All job interviews can be intimidating. But getting hired as an EMT has its own unique set of challenges. So whether it’s here with us, or at another provider, here’s a bit on how to ace your interview and land the job.
First, get certified.
In order to become an EMT in NJ, you must pass a certification program. This can be at a county college, firehouse, or through outside vendors. There are two options for enrollment: a “hybrid” eight-week class or a traditional course that runs from 12 to 16 weeks.
Here at On Time, we offer courses at our training center in our Roselle Headquarters. This makes it easier for students to break into the EMS field, learn to do things properly, and get ahead of the curve.
Once you graduate from the program you must take the National Registry for EMTs (NREMT) exam. This certification is recognized in 46 states.
After passing, you’ll receive your EMT certification in the mail in about six to eight weeks. Follow the link for more information about the process of the NREMT exam.
Do your research.
Once you get an in-person interview, do your research about the company beforehand. If the recruiter or hiring manager asks what you know about the agency, make sure you know what you’re walking into. Whether it’s facts about their safety program or recent goals or milestones they’ve shared on their website, make sure that you show your motivation and eagerness to know more about the company.
Bring multiple copies of your resume.
Be prepared to discuss the connections to your references. How do you know these people? What sorts of achievements did you attain with them?
Be prepared for the inevitable questions.
You’ll likely be asked to provide an overview of your experience, credentials, career goals, and teamwork abilities. Please note there are also requirements for a drug screening, a background check, and employment verification. Below you’ll find some examples of what a recruiter or human resources manager might ask you:
Would you consider yourself “team-oriented”?
As an EMT, you’ll be working with a team of different types of people, so they want to find a candidate that’s team-oriented. You will not always have the same partner, so it’s important to have a strong team dynamic and good people skills.
What have you done in EMS so far?
Whether it’s volunteering or studying within the field, your experience will be reviewed and considered. Talk about what you’ve done, the learning experiences you've had, and how that work translates to being an EMT.
What are your career goals?
Tell your interviewer about your future plans. If it’s becoming a paramedic or working in dispatch, the goal here is to get an idea of who you are and what want to be. On Time has growth and development opportunities through our You in Motion program that allows for progression in the field of your choice. Being a candidate with clear goals and aspirations sends a great signal.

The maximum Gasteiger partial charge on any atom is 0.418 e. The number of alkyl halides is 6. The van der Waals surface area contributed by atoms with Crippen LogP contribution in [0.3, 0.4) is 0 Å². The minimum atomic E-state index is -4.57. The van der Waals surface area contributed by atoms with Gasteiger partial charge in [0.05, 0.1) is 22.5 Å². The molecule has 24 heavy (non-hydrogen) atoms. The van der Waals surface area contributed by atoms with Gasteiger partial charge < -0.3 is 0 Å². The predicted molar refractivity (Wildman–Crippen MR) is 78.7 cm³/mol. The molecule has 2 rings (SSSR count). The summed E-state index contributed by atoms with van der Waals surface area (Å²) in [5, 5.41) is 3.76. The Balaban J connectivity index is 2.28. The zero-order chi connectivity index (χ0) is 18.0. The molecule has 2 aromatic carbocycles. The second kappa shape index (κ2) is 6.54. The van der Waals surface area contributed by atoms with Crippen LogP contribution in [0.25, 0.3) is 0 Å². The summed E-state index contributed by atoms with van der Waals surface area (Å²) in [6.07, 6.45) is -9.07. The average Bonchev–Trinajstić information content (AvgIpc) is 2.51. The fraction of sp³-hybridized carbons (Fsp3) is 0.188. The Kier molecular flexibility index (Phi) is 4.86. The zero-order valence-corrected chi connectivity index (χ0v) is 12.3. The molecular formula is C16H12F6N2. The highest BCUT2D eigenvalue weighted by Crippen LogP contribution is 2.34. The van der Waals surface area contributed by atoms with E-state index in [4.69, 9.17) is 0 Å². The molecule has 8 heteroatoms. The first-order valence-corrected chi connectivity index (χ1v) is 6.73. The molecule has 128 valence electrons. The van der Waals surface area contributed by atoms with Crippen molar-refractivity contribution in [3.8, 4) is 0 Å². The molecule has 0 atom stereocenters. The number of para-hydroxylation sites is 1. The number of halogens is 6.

Why do you think you would be a good fit?
As an EMT, you’ll be working with various types of patients, including geriatrics, pediatrics, bariatrics, and anything in-between. Being able to empathize with what the patient is going through and provide the level of care they need is a crucial skill. They’re looking for someone that’s caring, compassionate, and empathetic.
Avoid these mistakes.
Don’t let nerves get in the way of showing your personality. If you’re not comfortable talking to the recruiter, you probably won’t be comfortable with the position.
Answering the questions and talking about your experience is important, but perhaps not quite as important as letting the company get to know you as a person. They’re looking for someone who will learn quickly and be willing to be molded into a great first responder.
Make sure you’re engaging with your interviewer. Someone who just answers questions and is quiet comes off as uninterested. Whether it’s about scheduling flexibility, employee benefits, or company culture; preparing questions beforehand always helps if you’re nervous/shy.
Understand the requirements of the position.
Full-time EMTs are scheduled for 36 to 40 hours per week. Part-time EMTs usually work between 10 to 20 hours per week. Per diem EMTs work an average four shifts a month with the option to work more based on their availability. Those are typically college students who work seasonally and want to gain clinical experience in order to propel them into a future in the healthcare field.
Note that there may also be some distant traveling involved in your work depending where your patients need to go. But this is usually no more than two hours from base.
Send an email after the interview to thank the recruiter for their time and if they need any additional information while reviewing your application. It’s a good first impression.
Be yourself. Remember, the company needs people and they want to get to know you. So let your personality shine.
Thanks for reading.